Dec 8, 2021 - 12:23:39 AM
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633 posts since 3/1/2020

quote:
Originally posted by TuneWeaver

This makes me think (ouch)... Us OT fiddlers tend to like lower bridges because we can get low finger action on the strings... But I realize that a higher bridge has advantages.. So, my question is...Are there fiddles that have had the neck angle increased so that the bridge can be Higher, while still offering low finger/finger-board action?


Yes. Raising the projection on violins with necks that have either dropped over the years or were set too low originally is an everyday shop task.

When the projection is too low the instrument will just choke up and the bridge will be too stubby to function well. Once the projection is right you can cut a bridge and set the string heights to suit the player's preferences.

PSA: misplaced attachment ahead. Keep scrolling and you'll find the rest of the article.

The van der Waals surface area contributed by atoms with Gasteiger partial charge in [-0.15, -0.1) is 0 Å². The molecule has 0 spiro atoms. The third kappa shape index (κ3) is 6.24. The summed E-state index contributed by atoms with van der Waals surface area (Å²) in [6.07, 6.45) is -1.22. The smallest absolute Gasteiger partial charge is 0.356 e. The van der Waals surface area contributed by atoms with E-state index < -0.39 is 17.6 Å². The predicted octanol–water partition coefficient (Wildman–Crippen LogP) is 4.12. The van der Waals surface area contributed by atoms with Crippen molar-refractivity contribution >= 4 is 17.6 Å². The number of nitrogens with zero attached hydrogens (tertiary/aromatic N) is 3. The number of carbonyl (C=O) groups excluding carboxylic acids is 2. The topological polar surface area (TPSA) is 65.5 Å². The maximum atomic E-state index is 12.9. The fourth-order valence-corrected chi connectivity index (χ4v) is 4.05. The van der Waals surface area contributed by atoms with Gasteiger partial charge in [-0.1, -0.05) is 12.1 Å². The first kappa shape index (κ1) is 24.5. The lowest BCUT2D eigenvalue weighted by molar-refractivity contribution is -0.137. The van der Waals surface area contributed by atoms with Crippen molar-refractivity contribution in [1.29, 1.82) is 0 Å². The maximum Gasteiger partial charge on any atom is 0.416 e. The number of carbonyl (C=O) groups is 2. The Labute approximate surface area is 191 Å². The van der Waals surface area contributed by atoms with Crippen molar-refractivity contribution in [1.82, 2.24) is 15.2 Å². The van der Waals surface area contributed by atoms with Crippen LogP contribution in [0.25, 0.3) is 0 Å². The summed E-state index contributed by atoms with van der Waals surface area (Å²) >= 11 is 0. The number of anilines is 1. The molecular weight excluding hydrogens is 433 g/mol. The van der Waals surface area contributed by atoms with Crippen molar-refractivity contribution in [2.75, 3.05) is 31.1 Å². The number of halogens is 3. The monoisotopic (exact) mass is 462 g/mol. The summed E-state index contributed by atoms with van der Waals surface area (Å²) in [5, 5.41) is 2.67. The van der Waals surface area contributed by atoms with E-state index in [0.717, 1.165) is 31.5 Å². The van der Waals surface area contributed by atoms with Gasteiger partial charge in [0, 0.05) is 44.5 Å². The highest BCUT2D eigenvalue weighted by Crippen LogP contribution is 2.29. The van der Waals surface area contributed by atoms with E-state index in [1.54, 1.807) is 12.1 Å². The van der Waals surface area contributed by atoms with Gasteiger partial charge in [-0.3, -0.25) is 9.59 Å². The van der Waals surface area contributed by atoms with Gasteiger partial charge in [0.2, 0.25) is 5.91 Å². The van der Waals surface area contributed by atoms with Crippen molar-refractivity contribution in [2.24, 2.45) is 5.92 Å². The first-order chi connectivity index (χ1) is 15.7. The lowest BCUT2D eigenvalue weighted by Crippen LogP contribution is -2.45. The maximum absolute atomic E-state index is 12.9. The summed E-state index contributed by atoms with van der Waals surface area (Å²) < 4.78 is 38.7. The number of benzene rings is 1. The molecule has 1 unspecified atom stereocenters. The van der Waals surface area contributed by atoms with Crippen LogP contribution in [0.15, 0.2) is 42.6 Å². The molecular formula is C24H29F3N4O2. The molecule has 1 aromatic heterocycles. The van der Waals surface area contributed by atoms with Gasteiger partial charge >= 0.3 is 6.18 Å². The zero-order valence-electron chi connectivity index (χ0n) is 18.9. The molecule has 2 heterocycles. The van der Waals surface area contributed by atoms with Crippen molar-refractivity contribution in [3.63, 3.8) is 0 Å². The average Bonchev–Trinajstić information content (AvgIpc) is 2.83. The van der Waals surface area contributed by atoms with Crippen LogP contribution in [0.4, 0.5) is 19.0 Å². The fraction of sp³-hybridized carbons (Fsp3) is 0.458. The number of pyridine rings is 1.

The feeling of low action does not come from string height at the bridge end alone, though. The heights at the nut and the amount of scoop in the fingerboard have a lot to do with it as well. 

Dec 10, 2021 - 11:34:19 AM
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633 posts since 3/1/2020

An oldie but goodie:

youtu.be/v1XXuo3hv6U

For those who don’t know, the luthier in the video is David Burgess, one of the world’s most acclaimed violin makers.

Dec 10, 2021 - 2:09:33 PM

68 posts since 5/1/2010

quote:
Originally posted by The Violin Beautiful

An oldie but goodie:

youtu.be/v1XXuo3hv6U

For those who don’t know, the luthier in the video is David Burgess, one of the world’s most acclaimed violin makers.

Good God!  That made my sphincter slam shut!